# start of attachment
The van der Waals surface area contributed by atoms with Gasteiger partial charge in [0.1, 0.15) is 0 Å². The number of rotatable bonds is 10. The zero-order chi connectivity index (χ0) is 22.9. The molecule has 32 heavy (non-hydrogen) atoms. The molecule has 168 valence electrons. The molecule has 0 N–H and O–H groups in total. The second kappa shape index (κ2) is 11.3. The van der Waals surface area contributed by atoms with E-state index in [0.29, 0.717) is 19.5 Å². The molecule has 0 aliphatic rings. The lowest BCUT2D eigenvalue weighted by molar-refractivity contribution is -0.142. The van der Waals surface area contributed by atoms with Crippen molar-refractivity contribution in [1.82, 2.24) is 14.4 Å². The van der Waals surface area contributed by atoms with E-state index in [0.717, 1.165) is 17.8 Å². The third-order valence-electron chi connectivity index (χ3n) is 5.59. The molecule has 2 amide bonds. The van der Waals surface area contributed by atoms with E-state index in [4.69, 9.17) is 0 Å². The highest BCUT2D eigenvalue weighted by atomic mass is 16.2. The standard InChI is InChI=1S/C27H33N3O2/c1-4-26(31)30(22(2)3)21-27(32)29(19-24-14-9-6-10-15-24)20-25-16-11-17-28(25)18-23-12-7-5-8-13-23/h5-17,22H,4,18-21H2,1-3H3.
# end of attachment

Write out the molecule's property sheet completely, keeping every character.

The van der Waals surface area contributed by atoms with Gasteiger partial charge in [0.1, 0.15) is 0 Å². The number of rotatable bonds is 10. The zero-order chi connectivity index (χ0) is 22.9. The molecule has 32 heavy (non-hydrogen) atoms. The molecule has 168 valence electrons. The molecule has 0 N–H and O–H groups in total. The second kappa shape index (κ2) is 11.3. The van der Waals surface area contributed by atoms with E-state index in [0.29, 0.717) is 19.5 Å². The molecule has 0 aliphatic rings. The lowest BCUT2D eigenvalue weighted by molar-refractivity contribution is -0.142. The van der Waals surface area contributed by atoms with Crippen molar-refractivity contribution in [1.82, 2.24) is 14.4 Å². The van der Waals surface area contributed by atoms with E-state index in [0.717, 1.165) is 17.8 Å². The third-order valence-electron chi connectivity index (χ3n) is 5.59. The molecule has 2 amide bonds. The van der Waals surface area contributed by atoms with E-state index in [4.69, 9.17) is 0 Å². The highest BCUT2D eigenvalue weighted by atomic mass is 16.2. The standard InChI is InChI=1S/C27H33N3O2/c1-4-26(31)30(22(2)3)21-27(32)29(19-24-14-9-6-10-15-24)20-25-16-11-17-28(25)18-23-12-7-5-8-13-23/h5-17,22H,4,18-21H2,1-3H3.